The Structure of the Saxophone
What is the reed?

The sound of a saxophone is generated by vibrating the reed attached to the mouthpiece, which the player puts in his mouth. Instruments that make sound in this way are called reed instruments. The oboe and clarinet are also members of the reed instrument family.

The reed is made of the cane plant.The cane has a hollow stem and grows to full height in one year. To make a reed, cane is cut to the proper length, cut along the length into four parts, and then shaved.
Because reeds are made from a natural material, no two reeds are exactly the same. This is why it is so important to choose the right reeds for the best sound. Take the time to learn how to choose reeds well.

Reed: lower lip side

Reed: lower lip side

Reed: mouthpiece side

Reed: mouthpiece side

Place the reed on the mouthpiece with the flat side touching the mouthpiece, then tighten the ligature to hold it in place. Soak the reed in water for about five minutes to dampen before attaching.

Attaching the reed to the black mouthpiece. Reeds come in 1/2 sizes from the softest (1) for beginners to the hardest (4) for more advanced players.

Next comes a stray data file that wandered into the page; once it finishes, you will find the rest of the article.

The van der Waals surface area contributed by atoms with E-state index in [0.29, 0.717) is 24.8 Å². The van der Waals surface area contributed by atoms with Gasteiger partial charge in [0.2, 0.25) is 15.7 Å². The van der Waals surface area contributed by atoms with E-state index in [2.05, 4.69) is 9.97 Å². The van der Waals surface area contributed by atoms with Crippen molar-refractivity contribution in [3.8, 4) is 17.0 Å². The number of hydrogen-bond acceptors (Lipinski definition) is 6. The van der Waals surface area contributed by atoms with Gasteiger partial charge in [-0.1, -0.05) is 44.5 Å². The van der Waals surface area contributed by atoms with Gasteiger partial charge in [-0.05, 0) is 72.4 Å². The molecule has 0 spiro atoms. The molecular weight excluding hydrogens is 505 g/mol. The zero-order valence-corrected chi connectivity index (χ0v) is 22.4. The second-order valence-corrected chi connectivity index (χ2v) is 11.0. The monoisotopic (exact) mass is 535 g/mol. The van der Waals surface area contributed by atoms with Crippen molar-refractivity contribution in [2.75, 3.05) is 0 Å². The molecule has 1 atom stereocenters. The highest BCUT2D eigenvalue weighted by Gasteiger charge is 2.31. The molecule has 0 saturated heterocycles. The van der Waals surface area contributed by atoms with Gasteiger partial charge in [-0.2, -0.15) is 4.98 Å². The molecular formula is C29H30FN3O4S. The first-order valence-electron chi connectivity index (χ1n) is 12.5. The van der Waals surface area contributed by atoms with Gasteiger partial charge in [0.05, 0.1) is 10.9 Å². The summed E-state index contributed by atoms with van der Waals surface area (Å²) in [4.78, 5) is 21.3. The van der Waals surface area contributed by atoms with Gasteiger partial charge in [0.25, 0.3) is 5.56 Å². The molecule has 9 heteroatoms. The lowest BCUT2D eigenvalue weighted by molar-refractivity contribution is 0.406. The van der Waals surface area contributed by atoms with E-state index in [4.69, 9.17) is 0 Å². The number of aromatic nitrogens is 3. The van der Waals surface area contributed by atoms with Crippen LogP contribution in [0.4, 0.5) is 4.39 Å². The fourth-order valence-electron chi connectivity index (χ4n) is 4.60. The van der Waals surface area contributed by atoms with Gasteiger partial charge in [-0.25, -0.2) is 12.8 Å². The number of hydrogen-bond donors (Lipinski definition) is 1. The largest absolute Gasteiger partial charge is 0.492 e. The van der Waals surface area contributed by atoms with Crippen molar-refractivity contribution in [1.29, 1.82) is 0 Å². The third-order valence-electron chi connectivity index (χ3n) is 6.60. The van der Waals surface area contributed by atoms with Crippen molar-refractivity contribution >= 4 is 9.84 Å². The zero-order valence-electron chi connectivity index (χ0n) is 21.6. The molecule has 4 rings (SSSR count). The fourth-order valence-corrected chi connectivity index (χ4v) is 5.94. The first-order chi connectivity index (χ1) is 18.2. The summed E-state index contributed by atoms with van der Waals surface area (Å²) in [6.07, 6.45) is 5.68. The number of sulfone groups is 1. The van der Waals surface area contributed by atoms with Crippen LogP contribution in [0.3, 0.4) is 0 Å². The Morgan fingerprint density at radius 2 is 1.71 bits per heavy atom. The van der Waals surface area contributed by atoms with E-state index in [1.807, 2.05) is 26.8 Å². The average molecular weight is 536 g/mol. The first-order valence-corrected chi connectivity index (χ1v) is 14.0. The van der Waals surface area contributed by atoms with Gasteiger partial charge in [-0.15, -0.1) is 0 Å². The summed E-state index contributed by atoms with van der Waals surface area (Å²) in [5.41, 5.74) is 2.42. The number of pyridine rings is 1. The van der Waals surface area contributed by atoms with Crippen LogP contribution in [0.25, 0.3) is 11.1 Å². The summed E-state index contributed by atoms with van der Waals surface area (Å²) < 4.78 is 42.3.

Attaching the reed to the black mouthpiece. Reeds come in 1/2 sizes from the softest (1) for beginners to the hardest (4) for more advanced players.

The mouthpiece, reed, and ligature form the sound generating portion of the instrument, and so they have a large influence on the quality of the instrument's sound. They will also affect the feel of playing the instrument.

The closer a part of the instrument is to the mouth of a player, the stronger its impact on the sound. This is why the reed is one of the most critical parts. Expect a reed to last for around a week to two weeks. When you change from a reed you've been using for some time to a new reed, the sound of your instrument will change with it.